Message from ITE President

The Evolution of Image Information Media in Heisei Era and the Future

Kiyoharu Aizawa

Professor
Graduate School of Information Science and Technology
The University of Tokyo

Message from ITE President

At this time, I am honored to assume the president for fiscal year 2019 of the Institute of Image Information
and Television Engineers (ITE), an academic society with a nearly 70-year history.
Since the time that it was called the “Institute of Television,” I have many fond memories of being mentored
by my seniors at ITE in my research presentations and editing and managing work in relation to research groups,
symposiums, and journals and transactions.
I am humbled by this very important position of president.

Today, we are in the age of video. Television, while being the origin of ITE, is also the source of video technologies,
which have continued to evolve in the areas of imaging, transmission, and production as reflected by the launch of
8K video at the end of last year.
The way that people view video has also undergone great change.
In addition to television, people now use all sorts of displays to view video including personal computers
and smartphones. Today, video makes up 80% of all traffic on theInternet, and video content is diversifying
from broadcast video to video in over-the-top (OTT) media services,
social network services (SNS), etc. The video technologies taken up by ITE serve as a foundation for many of
these new services.

ITE provides engineers and researchers with a forum for making presentations, collecting information, and exchanging
ideas and opinions and serves to support this community.
Its specific activities involve (1) research groups, (2) symposiums, (3) journals and transactions, and (4) test charts
(data sets). We can breakdown these activities in numerical form. The number of members as of the end of 2018 was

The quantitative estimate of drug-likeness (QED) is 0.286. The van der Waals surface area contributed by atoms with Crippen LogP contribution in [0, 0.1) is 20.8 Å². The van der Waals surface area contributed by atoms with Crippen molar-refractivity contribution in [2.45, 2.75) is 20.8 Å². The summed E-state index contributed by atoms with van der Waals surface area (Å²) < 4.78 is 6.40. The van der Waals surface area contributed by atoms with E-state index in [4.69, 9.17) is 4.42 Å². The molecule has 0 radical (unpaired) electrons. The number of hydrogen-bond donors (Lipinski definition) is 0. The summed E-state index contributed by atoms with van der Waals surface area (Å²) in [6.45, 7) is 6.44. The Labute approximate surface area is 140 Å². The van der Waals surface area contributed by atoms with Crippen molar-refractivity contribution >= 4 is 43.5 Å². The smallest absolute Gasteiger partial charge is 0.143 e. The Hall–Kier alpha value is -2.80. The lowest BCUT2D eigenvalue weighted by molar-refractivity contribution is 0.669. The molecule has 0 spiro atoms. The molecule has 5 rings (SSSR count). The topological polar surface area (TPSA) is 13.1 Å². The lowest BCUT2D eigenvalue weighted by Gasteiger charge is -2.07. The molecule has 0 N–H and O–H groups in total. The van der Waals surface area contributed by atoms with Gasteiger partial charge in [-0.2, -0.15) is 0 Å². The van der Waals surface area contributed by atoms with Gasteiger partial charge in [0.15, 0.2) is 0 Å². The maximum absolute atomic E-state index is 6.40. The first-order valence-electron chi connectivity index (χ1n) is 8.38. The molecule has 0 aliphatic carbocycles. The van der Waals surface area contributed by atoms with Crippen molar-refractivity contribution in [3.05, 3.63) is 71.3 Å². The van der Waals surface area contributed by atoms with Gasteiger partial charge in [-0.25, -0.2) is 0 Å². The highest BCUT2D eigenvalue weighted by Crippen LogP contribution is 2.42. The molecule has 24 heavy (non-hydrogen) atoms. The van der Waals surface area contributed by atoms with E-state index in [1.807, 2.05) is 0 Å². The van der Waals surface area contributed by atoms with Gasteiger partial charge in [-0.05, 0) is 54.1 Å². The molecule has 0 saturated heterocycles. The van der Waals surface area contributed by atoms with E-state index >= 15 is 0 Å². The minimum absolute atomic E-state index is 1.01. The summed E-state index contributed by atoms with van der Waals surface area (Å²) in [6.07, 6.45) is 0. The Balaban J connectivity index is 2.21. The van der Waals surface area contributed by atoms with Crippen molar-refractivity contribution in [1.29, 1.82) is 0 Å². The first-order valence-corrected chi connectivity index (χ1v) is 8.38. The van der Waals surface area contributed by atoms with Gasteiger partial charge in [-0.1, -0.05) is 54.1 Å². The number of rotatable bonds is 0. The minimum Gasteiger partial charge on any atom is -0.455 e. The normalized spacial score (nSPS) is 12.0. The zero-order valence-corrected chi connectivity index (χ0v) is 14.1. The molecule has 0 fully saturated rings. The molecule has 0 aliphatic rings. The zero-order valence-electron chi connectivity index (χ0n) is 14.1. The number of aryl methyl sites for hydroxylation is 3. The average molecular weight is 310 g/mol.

2,929(225 of which were students) and the number of corporate supporting members was 186.
In addition, there were 781 presentations (excluding duplicates) within research groups over a one-year period
and 293 presentations at symposiums (169 and 124 at the summer and winter symposiums, respectively).
Continuing on, there were99 and 69 papers submitted and accepted, respectively, for ITE Transactions
(among these, 55/35 in Japanese and 44/34in English) and 162 commentaries and other articles published in the ITE Journal.
Finally, there were 38 distributions of test charts sold and provided in 2018.

Research groups are technical gatherings that promote activities in different fields. Many presentations are made within
these research groups. In addition, ITE Transactions on Media Technology and Applications (MTA) in English, though
a relatively young journal launched in 2013, has been completely open access right from the start and has been successful
in devising stimulating special issues.
MTA’s Citescore on Elsevier Scorpus has continued to improve reaching 1.0 in 2018, which may be the highest figure among
English-language journals published by information-related societies in Japan.
In addition, the preparation and provision of test charts by these research groups is a major feature of ITE.
These test charts are updated as needed as video technologies evolve.

I believe that the value of ITE lies in “communication.” In short, the presentation of research and development results,
the exchange of ideas and opinions on advanced technologies with other like-minded members, and the collection
of information all represent communication that drives ITE activities. This is why ITE provides the aforementioned
activities (1) to (4), which are managed in a sustainable form by groups of volunteers in specialized research committees,
symposium planning committees, journal paper committees, editing committees, etc. This community of people engaged
in“communication” supports the work of ITE.

I believe that ITE can amplify the potential of all its members through such means of interaction.
Those involved in planning, for example, could try promoting a project that would be difficult for any one person
to pursue by making good use of their roles at ITE without any relation to the organizations they belong to.
Or alternatively, by conveying their enthusiasm to the community, they could plant the seeds of an interesting project.
I think it’s wonderful to be able to do something that can encourage those around you to participate.

This year, I myself am planning to implement a “traveling board of directors” program as a step toward an open institute.
This would not happen every time, and it would be limited to sites within Tokyo, but in this program, members of the ITE
board would visit a variety of companies or organizations, borrow a conference room at the site visited,
and hold a board meeting.
I am very grateful to the companies who have already accepted our request to visit their workplace for this purpose,
and I am looking forward with great anticipation to future board meetings under this program.